SSYTC056 A ‘new’ tablesaw engine

At the local school fete, and the local (Port Philip) historic machinery society come each year with their eclectic collection of vehicles and machines.

A few looked like they would be ideal for powering a belt-driven machine, or a small workshop line shaft.

One I particularly looked at was indeed a motor that originally drove a tablesaw.

It is a 2.5HP petrol engine by the Sandwich Manufacturing Co, from 1926. It has a magneto ignition, and runs around 425RPM

It may be a 4 stroke, but when you watch the video, the movement of the lever under the magneto unit, and the valve operation is just how slow the firing rate is when the engine is idling.

A simple, clever regulating system means it just ticks over, firing the piston only when the motor slows below a certain speed. An impressively fuel efficient system. As load increases, the firing rate also automatically increases.

The ‘pot’ of boiling water is the cooling system. Instead of a radiator, the water is allowed to boil away, with the energy required to transition the water to steam being an effective method to pull heat out of the engine. Of course you have to monitor the water and oil level! The oil drip-feeds the engine, with just the required amount gravity fed in each stroke, which then works down past each surface needing to be lubricated.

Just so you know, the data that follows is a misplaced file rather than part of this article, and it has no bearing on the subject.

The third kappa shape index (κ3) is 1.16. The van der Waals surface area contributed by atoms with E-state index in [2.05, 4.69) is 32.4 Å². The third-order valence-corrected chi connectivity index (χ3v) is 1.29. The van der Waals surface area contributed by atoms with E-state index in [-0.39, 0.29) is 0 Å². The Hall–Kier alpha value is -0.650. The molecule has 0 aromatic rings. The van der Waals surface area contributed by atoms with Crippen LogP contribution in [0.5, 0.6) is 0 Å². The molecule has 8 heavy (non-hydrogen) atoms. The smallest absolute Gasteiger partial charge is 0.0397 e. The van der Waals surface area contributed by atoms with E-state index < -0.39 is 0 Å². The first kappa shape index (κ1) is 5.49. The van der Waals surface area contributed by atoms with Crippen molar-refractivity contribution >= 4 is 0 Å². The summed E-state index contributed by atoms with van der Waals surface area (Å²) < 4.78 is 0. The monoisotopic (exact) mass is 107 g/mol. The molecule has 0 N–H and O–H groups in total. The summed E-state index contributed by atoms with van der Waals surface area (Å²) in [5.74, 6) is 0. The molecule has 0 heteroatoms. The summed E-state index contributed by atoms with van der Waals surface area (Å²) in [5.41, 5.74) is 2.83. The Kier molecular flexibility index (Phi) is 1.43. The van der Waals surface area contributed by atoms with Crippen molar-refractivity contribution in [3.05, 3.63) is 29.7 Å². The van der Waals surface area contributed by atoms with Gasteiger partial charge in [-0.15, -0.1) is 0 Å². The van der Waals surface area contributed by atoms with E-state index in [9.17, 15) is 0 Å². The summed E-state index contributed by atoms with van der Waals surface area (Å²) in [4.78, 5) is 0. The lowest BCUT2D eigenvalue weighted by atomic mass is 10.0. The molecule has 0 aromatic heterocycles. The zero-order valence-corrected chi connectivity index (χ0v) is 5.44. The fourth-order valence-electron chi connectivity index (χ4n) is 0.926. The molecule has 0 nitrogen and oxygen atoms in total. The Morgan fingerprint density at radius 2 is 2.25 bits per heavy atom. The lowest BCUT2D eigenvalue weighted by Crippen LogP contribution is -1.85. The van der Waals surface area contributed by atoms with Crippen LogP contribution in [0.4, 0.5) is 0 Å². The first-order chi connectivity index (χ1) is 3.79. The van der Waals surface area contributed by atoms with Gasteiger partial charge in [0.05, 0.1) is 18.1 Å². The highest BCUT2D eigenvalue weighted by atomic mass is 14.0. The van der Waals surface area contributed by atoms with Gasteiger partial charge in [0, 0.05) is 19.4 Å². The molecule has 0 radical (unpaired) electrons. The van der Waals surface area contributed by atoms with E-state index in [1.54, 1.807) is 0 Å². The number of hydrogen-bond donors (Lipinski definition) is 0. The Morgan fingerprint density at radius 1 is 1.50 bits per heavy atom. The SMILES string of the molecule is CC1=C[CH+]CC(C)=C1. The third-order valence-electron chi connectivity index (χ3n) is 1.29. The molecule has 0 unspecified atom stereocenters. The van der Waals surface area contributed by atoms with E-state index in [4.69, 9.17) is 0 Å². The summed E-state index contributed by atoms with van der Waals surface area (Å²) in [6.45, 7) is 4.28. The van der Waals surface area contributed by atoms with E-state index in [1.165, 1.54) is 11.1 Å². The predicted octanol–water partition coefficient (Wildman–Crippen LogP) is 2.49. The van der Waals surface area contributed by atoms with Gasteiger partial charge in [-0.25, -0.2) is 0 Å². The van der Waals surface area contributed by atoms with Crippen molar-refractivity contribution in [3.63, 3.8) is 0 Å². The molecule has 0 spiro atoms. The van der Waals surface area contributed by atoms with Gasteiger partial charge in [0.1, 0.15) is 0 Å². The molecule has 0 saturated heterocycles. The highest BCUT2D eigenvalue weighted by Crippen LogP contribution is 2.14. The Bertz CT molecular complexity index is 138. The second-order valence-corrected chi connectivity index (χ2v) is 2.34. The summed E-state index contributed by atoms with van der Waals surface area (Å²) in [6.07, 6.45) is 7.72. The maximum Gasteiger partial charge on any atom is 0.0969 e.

An impressive unit from a bygone age.




SSYTC056 A ‘new’ tablesaw engine

3 Responses

  1. This is what is known as a “hit and miss” engine. If it was working under load, it would be firing regularly every stroke.

  2. Nicely shot video!!

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